The 12/4 Boston Globe Sunday Magazine ran a piece on vaccination and autism by Dr. Darshak Sanghavi. The bit that really got under my skin, if you will, was the following quote:
AUTISM FRIGHTENS PARENTS more than almost any disorder, since it implies that the child can never function independently in society and may never fully reciprocate, or ever fully appreciate, expressions of love.
I think that this quote does more to reveal the bias of Dr. Sanghavi than any reality about autism parenting. I’ll admit that when I first heard the diagnosis “autism” when Nat was three, my heart stopped, and a part of my life closed in on itself. But looking back I think a lot of that was due to the lack of information available to me at the time, and the plethora of autism stereotypes, such as from the movie Rain Man. (Don’t get me wrong; I think Barry Levinson and Dustin Hoffman did a wonderful job in portraying a form of high-functioning autism, but what I did not know is that in this day and age a person with Ray’s abilities would probably not be institutionalized the way Ray was.
When I first got the diagnosis, I hastened to the library, only to find the very dry and hopeless DSM (Diagnostic-Statistical Manual, used by doctors to diagnose) and wanted to slash my wrists. Luckily for me, I also found the wonderful Sean and Judy Barron’s There’s a Boy in Here, in which Judy decides for herself what is what about autism, and plows ahead to help her son in the face of the prevailing theory at the time, which placed the blame on her, the mother.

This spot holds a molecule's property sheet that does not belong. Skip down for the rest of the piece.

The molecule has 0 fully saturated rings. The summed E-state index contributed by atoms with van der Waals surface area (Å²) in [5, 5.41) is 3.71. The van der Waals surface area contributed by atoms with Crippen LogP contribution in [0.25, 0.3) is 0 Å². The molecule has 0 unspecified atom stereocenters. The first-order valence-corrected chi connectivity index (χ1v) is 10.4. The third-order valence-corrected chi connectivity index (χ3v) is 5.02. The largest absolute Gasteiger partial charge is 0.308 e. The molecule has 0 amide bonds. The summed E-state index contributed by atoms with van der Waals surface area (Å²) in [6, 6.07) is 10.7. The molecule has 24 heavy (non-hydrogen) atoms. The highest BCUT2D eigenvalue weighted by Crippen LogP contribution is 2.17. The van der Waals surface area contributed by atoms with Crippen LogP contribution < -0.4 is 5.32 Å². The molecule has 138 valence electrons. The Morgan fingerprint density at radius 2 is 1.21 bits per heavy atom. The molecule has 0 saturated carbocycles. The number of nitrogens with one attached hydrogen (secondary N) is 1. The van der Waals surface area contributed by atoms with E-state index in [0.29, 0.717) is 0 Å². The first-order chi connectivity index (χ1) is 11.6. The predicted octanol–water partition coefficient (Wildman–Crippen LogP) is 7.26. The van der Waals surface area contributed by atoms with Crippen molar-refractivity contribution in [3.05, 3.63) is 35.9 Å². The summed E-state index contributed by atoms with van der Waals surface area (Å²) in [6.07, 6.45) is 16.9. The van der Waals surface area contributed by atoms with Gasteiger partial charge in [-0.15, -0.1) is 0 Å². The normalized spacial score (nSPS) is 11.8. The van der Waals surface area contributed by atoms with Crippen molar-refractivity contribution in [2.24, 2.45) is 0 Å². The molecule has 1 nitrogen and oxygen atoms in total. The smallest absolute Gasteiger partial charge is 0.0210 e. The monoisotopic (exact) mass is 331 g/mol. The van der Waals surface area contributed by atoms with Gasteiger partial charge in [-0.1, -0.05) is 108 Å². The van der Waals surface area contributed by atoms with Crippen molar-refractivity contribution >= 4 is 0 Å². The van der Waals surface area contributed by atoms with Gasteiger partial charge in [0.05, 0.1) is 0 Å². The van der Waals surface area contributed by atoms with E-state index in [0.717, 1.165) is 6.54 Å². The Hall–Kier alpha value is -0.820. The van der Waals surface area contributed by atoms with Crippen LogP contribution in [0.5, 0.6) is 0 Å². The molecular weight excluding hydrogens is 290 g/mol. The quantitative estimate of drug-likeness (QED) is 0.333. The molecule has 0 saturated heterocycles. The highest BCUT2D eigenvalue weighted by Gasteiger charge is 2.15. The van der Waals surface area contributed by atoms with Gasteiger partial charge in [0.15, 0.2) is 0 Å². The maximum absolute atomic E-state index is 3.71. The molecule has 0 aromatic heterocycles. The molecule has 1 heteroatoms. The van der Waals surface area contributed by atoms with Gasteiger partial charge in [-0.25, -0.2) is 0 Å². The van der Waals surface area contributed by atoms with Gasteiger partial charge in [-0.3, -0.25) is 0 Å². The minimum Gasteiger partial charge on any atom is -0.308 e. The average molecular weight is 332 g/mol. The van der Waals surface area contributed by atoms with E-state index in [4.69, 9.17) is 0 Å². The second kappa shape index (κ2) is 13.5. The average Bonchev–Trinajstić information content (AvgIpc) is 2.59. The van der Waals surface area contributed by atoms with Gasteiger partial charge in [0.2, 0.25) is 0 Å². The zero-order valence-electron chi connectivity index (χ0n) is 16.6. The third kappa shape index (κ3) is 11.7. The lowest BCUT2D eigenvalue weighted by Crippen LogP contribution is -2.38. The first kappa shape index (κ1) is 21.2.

What we need is more honest and positive accounts of living with autism. Parents need facts that help them strategize and advocate for their kids, not horror stories and hopelessness. They need hugs and encouragement. Autism need not be a death sentence. Our children were not stolen; we just have to look a bit harder to see them.